Once you have the booths you want to visit mapped out, you can choose a starting point and make a plan of where to go when. Typically, it’s best to start in one corner of the trade show hall and work your way up and down aisles, but that may depend a bit on any meetings you’ve scheduled and at what times.
The last thing you want on the day of the trade show is to arrive and realize you’ve forgotten your business cards.
Because you won’t have a large booth to fill you don’t need to worry about banners, posters, swag or some of the other traditional trade show items you may be familiar with, but there are still some key things you’ll want to have.
This might be the most obvious but is still oftentimes the most forgotten thing you’ll need.
Not only do you need to make sure to bring your business cards, but you need to make sure you bring plenty to go around. Between all the booths you visit, people you talk to walking the floor and anyone you sit with at lunch, you’ll be passing out and receiving cards all day.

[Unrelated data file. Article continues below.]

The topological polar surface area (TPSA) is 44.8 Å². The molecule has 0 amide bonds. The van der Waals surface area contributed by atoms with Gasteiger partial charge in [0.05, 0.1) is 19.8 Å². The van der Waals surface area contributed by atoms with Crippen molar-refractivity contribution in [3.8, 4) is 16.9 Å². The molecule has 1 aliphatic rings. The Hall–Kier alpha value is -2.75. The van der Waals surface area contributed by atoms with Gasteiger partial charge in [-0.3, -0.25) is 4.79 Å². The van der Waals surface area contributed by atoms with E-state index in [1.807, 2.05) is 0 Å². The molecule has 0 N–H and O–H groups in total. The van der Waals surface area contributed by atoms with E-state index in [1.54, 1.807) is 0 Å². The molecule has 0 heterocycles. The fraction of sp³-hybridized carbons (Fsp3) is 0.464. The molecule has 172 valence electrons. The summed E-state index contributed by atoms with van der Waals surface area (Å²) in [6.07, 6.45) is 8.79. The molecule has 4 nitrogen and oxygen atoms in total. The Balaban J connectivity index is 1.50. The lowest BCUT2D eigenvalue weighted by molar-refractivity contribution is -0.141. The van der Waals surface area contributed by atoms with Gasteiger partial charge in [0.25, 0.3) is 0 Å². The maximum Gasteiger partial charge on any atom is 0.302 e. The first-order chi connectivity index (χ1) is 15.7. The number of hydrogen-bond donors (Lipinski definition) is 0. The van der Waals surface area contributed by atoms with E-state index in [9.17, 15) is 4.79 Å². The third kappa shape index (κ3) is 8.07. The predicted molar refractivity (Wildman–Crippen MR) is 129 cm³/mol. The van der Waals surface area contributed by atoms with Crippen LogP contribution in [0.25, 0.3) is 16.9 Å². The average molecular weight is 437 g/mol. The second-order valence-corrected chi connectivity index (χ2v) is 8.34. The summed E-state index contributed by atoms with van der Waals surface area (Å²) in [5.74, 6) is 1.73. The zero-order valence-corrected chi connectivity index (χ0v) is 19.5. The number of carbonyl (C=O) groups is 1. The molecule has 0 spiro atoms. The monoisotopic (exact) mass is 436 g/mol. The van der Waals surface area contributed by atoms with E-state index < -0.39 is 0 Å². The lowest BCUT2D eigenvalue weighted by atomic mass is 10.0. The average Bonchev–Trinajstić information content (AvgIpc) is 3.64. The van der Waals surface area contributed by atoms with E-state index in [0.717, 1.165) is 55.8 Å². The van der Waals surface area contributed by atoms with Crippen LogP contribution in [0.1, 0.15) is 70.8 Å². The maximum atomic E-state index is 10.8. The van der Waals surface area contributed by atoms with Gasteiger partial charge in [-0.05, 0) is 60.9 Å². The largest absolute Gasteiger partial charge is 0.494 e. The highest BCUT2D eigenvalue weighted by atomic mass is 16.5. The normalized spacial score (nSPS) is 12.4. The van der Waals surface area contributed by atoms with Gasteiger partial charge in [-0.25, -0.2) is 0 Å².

I typically allocate approximately 250 cards per day as a rule of thumb. While this may sound high, you want to come over prepared. The only thing worse than forgetting your cards to begin with is running out early. I also tend to keep a stock of business cards in my pocket or an easily accessible pocket of my bag so that I can easily hand them out upon meeting someone.
As for the cards I receive from other attendees — I recommend putting them in the back of your attendee badge so you can keep track of who you met at the show and keep them from getting mixed in with your personal cards. You also don’t want the embarrassing moment of handing a new contact someone else’s business card!
A pen and notebook
Throughout the day you’ll be meeting potentially hundreds of people, and no matter how great of a memory you have you’ll have likely forget who someone was, what follow-ups you have or who said they might have an opportunity for you.
So you need to bring a pen and small notebook.